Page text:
Have you ever had the wonderful experience of trying something relatively new to you and learning very quickly how inadequate you feel? I did recently when I went to Get Air Trampoline Park with my kids over spring break.
Who knew that playing dodge ball or dunking a basketball on a series of trampolines could be so incredibly challenging?!
Unfortunately, this isn’t the first time that, as I try to use a new skill, I am clearly starting at the very bottom rung of The Conscious Competence Ladder – sometimes called the 4 stages of Learning Model.
As coaches we often used this model to support leaders as they acquire new skills.
In psychology, the four stages of competence relate to the psychological states involved in the process of progressing from incompetence to competence in a skill. As I was reminded at the trampoline park, it’s happening to us and around us all the time. In other words, we all end up on the ladder periodically.
Skill Acquisition…in Stages
Stage 1: The Conscious Competence Ladder suggests that we are initially unaware of how little we know – or that we are at the Unconsciously Incompetent stage. It’s actually a blissful stage to be in. Whether it’s volunteering at your child’s school, attempting to coach a sport for the first time, trying a home renovation or starting a new job, you probably don’t even know where to start or what questions to ask. You don’t know what you don’t know yet. It is a fresh start. And yes, you are unconscious and often… incompetent.
Stage 2: Once you recognize your incompetence – and chances are someone else may have already pointed it out to you – then your next step is to consciously acquire the skill. That means finding the right training, mentor or book to get up to speed. Making mistakes during this stage can be integral to the learning process. Congratulations, you are now officially Consciously Incompetent.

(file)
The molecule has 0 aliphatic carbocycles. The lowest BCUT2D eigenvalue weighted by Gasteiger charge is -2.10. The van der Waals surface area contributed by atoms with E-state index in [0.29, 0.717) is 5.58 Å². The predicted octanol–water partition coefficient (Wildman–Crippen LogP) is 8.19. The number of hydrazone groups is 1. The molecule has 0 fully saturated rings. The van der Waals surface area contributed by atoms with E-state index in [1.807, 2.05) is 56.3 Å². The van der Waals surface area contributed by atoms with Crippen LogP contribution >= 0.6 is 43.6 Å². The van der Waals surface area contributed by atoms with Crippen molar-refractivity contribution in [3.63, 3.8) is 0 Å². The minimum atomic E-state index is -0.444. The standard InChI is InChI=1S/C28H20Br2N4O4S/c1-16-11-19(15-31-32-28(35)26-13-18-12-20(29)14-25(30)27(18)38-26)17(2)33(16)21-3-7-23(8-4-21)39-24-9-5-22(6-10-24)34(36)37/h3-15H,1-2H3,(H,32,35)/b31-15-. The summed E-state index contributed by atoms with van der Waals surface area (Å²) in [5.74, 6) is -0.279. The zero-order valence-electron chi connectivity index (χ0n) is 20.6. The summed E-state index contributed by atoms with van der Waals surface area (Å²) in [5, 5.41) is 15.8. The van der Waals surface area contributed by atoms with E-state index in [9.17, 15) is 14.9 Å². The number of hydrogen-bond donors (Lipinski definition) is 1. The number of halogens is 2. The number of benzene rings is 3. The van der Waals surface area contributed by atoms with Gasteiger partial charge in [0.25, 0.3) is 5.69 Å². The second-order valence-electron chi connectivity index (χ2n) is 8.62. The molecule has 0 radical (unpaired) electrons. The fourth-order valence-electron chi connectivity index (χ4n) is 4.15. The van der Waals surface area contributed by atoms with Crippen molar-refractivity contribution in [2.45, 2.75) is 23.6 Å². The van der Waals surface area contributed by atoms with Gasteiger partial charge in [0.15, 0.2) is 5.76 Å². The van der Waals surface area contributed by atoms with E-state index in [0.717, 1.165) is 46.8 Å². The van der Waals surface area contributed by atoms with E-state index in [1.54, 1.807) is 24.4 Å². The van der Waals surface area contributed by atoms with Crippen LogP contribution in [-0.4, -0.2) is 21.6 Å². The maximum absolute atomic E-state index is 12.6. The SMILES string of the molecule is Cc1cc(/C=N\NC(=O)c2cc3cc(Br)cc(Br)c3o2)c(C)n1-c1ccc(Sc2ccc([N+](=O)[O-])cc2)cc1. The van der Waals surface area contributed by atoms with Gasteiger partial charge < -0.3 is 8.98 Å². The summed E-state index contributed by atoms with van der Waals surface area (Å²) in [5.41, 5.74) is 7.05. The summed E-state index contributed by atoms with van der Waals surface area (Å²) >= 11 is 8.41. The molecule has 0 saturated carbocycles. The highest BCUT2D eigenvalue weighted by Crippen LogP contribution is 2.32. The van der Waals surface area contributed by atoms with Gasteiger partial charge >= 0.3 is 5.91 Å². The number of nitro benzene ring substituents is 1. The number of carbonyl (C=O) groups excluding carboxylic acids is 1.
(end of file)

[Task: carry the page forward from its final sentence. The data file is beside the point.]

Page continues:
Stage 3: Now that have you’ve figured out the skill, you need to consciously use it. With practice and use of the skill comes Conscious Competence. You now understand or know how to do something but demonstrating the skill or knowledge still requires concentration. There is usually heavy conscious involvement in executing the new skill.
Stage 4: When the skill can be used without it being consciously thought through, when you’ve had so much practice with the skill that you can practically do it in your sleep, that’s when you’ve finally acquired Unconscious Competence. It has become “second nature” (think of driving your car) and the skill can be performed easily. You may be able to teach the skill to others, depending on how and when it was learned. Chances are you’ll be teaching someone who is Consciously Incompetent – and what goes around, comes around.
So, if you have any experience on trampolines, please let me know!
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